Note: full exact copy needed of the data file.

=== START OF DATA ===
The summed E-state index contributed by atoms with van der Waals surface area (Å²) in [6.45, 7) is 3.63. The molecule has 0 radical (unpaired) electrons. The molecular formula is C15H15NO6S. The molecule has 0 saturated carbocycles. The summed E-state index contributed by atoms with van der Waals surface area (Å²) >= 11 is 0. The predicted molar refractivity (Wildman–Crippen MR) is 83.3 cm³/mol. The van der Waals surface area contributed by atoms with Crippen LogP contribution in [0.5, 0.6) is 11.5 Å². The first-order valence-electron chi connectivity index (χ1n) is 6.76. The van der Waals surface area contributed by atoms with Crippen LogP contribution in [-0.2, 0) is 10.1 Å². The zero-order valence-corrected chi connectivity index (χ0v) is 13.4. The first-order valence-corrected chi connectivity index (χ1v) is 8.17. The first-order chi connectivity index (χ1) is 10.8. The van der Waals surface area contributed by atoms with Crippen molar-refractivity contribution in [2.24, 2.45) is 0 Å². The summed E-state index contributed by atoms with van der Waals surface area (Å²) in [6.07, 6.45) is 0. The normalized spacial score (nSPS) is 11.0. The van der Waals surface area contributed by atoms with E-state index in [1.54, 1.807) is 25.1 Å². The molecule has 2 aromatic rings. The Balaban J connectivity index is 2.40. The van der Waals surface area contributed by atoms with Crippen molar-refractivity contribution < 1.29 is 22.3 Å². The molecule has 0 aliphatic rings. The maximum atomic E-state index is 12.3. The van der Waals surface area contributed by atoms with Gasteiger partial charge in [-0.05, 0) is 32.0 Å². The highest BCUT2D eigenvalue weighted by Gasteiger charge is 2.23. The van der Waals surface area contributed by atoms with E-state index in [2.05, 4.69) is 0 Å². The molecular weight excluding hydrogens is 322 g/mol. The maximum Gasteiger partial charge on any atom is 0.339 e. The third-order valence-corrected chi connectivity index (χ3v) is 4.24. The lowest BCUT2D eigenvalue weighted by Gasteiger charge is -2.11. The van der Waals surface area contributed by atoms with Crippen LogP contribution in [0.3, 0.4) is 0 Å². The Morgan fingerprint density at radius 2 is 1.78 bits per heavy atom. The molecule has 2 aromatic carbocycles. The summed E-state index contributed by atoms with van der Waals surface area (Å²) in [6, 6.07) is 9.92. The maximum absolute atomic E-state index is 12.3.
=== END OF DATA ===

The summed E-state index contributed by atoms with van der Waals surface area (Å²) in [6.45, 7) is 3.63. The molecule has 0 radical (unpaired) electrons. The molecular formula is C15H15NO6S. The molecule has 0 saturated carbocycles. The summed E-state index contributed by atoms with van der Waals surface area (Å²) >= 11 is 0. The predicted molar refractivity (Wildman–Crippen MR) is 83.3 cm³/mol. The van der Waals surface area contributed by atoms with Crippen LogP contribution in [0.5, 0.6) is 11.5 Å². The first-order valence-electron chi connectivity index (χ1n) is 6.76. The van der Waals surface area contributed by atoms with Crippen LogP contribution in [-0.2, 0) is 10.1 Å². The zero-order valence-corrected chi connectivity index (χ0v) is 13.4. The first-order valence-corrected chi connectivity index (χ1v) is 8.17. The first-order chi connectivity index (χ1) is 10.8. The van der Waals surface area contributed by atoms with Crippen molar-refractivity contribution in [2.24, 2.45) is 0 Å². The summed E-state index contributed by atoms with van der Waals surface area (Å²) in [6.07, 6.45) is 0. The normalized spacial score (nSPS) is 11.0. The van der Waals surface area contributed by atoms with E-state index in [1.54, 1.807) is 25.1 Å². The molecule has 2 aromatic rings. The Balaban J connectivity index is 2.40. The van der Waals surface area contributed by atoms with Crippen molar-refractivity contribution < 1.29 is 22.3 Å². The molecule has 0 aliphatic rings. The maximum atomic E-state index is 12.3. The van der Waals surface area contributed by atoms with Gasteiger partial charge in [-0.05, 0) is 32.0 Å². The highest BCUT2D eigenvalue weighted by Gasteiger charge is 2.23. The van der Waals surface area contributed by atoms with E-state index in [2.05, 4.69) is 0 Å². The molecular weight excluding hydrogens is 322 g/mol. The maximum Gasteiger partial charge on any atom is 0.339 e. The third-order valence-corrected chi connectivity index (χ3v) is 4.24. The lowest BCUT2D eigenvalue weighted by Gasteiger charge is -2.11. The van der Waals surface area contributed by atoms with Crippen LogP contribution in [0.3, 0.4) is 0 Å². The Morgan fingerprint density at radius 2 is 1.78 bits per heavy atom. The molecule has 2 aromatic carbocycles. The summed E-state index contributed by atoms with van der Waals surface area (Å²) in [6, 6.07) is 9.92. The maximum absolute atomic E-state index is 12.3.